#1 -- Donald Can't DominateNotre Dame was forced to adjust throughout the 2012 contest vs. Pittsburgh because Panthers defensive tackle Aaron Donald disrupted the Irish inside zone running game. Donald likewise wreaked havoc when the Irish dropped to pass and was the impetus for an absurd 15 combined QB hurries by the Panthers vs. the Irish front over the last two meetings.
The Irish interior OL is 2/3 different than last year's trio of blockers that dealt with Donald. Two members of the threesome, Steve Elmer and Nick Martin, have multiple seasons ahead in which they'll be far more polished -- and in Elmer's case, potentially dominant -- players. Conversely, Donald is a finished collegiate product, and he'll be in attack mode for 60-plus snaps.
#2 -- Pressure From FourCan Prince Shembo, Stephon Tuitt, and Romeo Okwara apply enough pocket pressure in third-down situations to get to Pittsburgh QB Tom Savage? The drop-back passer rarely has success vs. Bob Diaco's defensive approach, and the Irish pass rush, irrelevant over the last two week's vs. Service Academies, had appeared to hit its stride in mid-October.
With Sheldon Day battling injury and Louis Nix working his way back, can Okwara remain inside in the dime package (six defensive backs, four down linemen, one LB) and if so, will long-time reserve Anthony Rabasa finally get a shot to do what he does best: rush the passer?
Over the last two seasons, Shembo registered a combined 14 tackles, 3 TFL, 2 sacks, 1 forced fumble, 1 pass breakup, and 3 QB hurries vs. the Panthers. He's one to watch coming off the edge tonight.
#3 -- Discretion is the better part of valorPittsburgh has forced a combined five turnovers over the teams' last two matchups. Tommy Rees was responsible for two of those errors, both egregious interceptions and both where thrown when rolling right to avoid pocket pressure. His 2012 interception gave the Panthers possession at midfield and Pittsburgh capitalized with a touchdown for a 17-6, momentum-changing lead.
Tonight's hosts aren't good enough to beat Notre Dame if the Irish protect the ball and occasionally play conservative on third down settling for a punt, rather than turning it over and providing the Panthers with a short field.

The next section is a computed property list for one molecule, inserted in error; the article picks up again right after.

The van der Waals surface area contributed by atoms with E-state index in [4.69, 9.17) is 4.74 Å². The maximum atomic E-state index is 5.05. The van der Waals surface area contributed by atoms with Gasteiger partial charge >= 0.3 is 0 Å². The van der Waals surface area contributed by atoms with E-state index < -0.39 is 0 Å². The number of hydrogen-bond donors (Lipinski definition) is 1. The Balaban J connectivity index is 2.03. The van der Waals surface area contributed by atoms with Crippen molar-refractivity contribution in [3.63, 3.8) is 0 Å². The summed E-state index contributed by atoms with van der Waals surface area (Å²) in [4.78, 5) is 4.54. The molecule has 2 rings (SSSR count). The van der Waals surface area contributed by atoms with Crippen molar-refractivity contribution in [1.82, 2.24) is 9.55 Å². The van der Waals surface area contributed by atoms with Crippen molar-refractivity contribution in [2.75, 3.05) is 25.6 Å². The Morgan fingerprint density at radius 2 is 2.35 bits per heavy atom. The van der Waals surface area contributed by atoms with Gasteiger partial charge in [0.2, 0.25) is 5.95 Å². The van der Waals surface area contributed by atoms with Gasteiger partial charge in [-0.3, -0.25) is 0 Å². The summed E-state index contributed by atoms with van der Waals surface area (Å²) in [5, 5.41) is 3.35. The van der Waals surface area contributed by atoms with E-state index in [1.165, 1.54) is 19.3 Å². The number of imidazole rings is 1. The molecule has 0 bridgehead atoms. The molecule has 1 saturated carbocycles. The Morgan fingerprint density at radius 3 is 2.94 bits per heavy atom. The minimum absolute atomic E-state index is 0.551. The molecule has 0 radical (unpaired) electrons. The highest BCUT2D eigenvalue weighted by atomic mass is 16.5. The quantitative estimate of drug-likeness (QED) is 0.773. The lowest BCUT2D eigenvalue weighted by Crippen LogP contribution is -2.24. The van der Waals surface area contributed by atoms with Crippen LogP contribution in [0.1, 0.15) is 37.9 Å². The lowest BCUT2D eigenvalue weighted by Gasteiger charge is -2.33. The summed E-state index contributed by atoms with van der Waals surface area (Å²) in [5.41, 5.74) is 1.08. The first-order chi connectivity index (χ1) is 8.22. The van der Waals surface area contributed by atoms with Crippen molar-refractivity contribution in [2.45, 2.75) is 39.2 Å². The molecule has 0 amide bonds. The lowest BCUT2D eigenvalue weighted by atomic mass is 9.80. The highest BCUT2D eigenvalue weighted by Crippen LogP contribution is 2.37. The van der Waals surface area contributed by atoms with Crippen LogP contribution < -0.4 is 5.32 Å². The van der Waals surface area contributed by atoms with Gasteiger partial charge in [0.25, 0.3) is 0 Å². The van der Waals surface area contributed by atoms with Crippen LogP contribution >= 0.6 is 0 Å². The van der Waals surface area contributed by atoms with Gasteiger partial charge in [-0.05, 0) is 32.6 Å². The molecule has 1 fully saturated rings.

Kelly, Rees and the Irish offense would do well to heed the team's 2012 directive that "zero is fine" when a play breaks down and move onto the next snap.
#4 -- End Zone EndingsIn 2011, Rees turned the ball over with an ill-advised pass inside the Panthers 5-yard line. In 2012, Everett Golson tossed a pick in the end zone late. The 2012 contest also featured a Cierre Wood fumble at the goal line, one that would have cost the Irish the contest had Pittsburgh kicker Kevin Harper not missed a chip shot on the ensuing overtime possession.
Considering the Panthers 115th-ranked red zone defense is even less impressive than Notre Dame's 100th-ranked red zone offense, when the Irish breach Pittsburgh's red zone tonight, touchdowns must follow.
#5 -- Treat Them As They ArePittsburgh struggles to run (104th in rushing offense), to convert in the red zone (73rd), and to convert on third down (71st), and rank near the bottom of the nation in terms of first downs gained this season (114th out of 123 FBS teams).
Yet the point spread is just four points in favor of the Irish. Why?
Because the Panthers, like most teams, play up to Notre Dame's level when pitted vs. the Irish.
With two huge battles forthcoming in underrated BYU and destructive Stanford, Notre Dame needs to play up to its own standard and handle the painfully average Panthers from the outset.
Not every scrappy rival should push Notre Dame to the brink. Letting teams accustomed to failing vs. others hang around vs. his squad remains an issue for Kelly & Co. a full 48 games into his tenure.